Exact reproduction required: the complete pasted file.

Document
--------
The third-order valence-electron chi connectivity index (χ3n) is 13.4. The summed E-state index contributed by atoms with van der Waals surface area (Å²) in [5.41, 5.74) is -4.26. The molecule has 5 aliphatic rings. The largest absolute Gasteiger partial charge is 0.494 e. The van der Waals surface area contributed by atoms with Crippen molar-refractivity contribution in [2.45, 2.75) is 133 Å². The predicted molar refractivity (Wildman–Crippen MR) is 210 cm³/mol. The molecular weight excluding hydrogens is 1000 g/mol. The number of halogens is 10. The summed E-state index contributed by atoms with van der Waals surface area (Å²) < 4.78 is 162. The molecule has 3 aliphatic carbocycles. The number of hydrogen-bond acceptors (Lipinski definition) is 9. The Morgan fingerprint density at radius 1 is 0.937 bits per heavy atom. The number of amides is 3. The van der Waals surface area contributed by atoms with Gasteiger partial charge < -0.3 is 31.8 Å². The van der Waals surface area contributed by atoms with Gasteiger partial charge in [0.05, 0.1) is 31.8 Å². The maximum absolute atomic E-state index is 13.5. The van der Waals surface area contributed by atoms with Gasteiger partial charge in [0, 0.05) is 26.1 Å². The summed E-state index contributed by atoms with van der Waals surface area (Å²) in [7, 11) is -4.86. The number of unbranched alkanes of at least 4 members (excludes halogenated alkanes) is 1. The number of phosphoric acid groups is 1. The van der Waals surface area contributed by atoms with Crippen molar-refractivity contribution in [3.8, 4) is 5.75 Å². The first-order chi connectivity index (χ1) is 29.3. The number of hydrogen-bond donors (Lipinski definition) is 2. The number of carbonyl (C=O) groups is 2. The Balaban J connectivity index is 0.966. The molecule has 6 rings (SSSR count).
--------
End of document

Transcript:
The third-order valence-electron chi connectivity index (χ3n) is 13.4. The summed E-state index contributed by atoms with van der Waals surface area (Å²) in [5.41, 5.74) is -4.26. The molecule has 5 aliphatic rings. The largest absolute Gasteiger partial charge is 0.494 e. The van der Waals surface area contributed by atoms with Crippen molar-refractivity contribution in [2.45, 2.75) is 133 Å². The predicted molar refractivity (Wildman–Crippen MR) is 210 cm³/mol. The molecular weight excluding hydrogens is 1000 g/mol. The number of halogens is 10. The summed E-state index contributed by atoms with van der Waals surface area (Å²) < 4.78 is 162. The molecule has 3 aliphatic carbocycles. The number of hydrogen-bond acceptors (Lipinski definition) is 9. The Morgan fingerprint density at radius 1 is 0.937 bits per heavy atom. The number of amides is 3. The van der Waals surface area contributed by atoms with Gasteiger partial charge < -0.3 is 31.8 Å². The van der Waals surface area contributed by atoms with Gasteiger partial charge in [0.05, 0.1) is 31.8 Å². The maximum absolute atomic E-state index is 13.5. The van der Waals surface area contributed by atoms with Gasteiger partial charge in [0, 0.05) is 26.1 Å². The summed E-state index contributed by atoms with van der Waals surface area (Å²) in [7, 11) is -4.86. The number of unbranched alkanes of at least 4 members (excludes halogenated alkanes) is 1. The number of phosphoric acid groups is 1. The van der Waals surface area contributed by atoms with Crippen molar-refractivity contribution in [3.8, 4) is 5.75 Å². The first-order chi connectivity index (χ1) is 29.3. The number of hydrogen-bond donors (Lipinski definition) is 2. The number of carbonyl (C=O) groups is 2. The Balaban J connectivity index is 0.966. The molecule has 6 rings (SSSR count).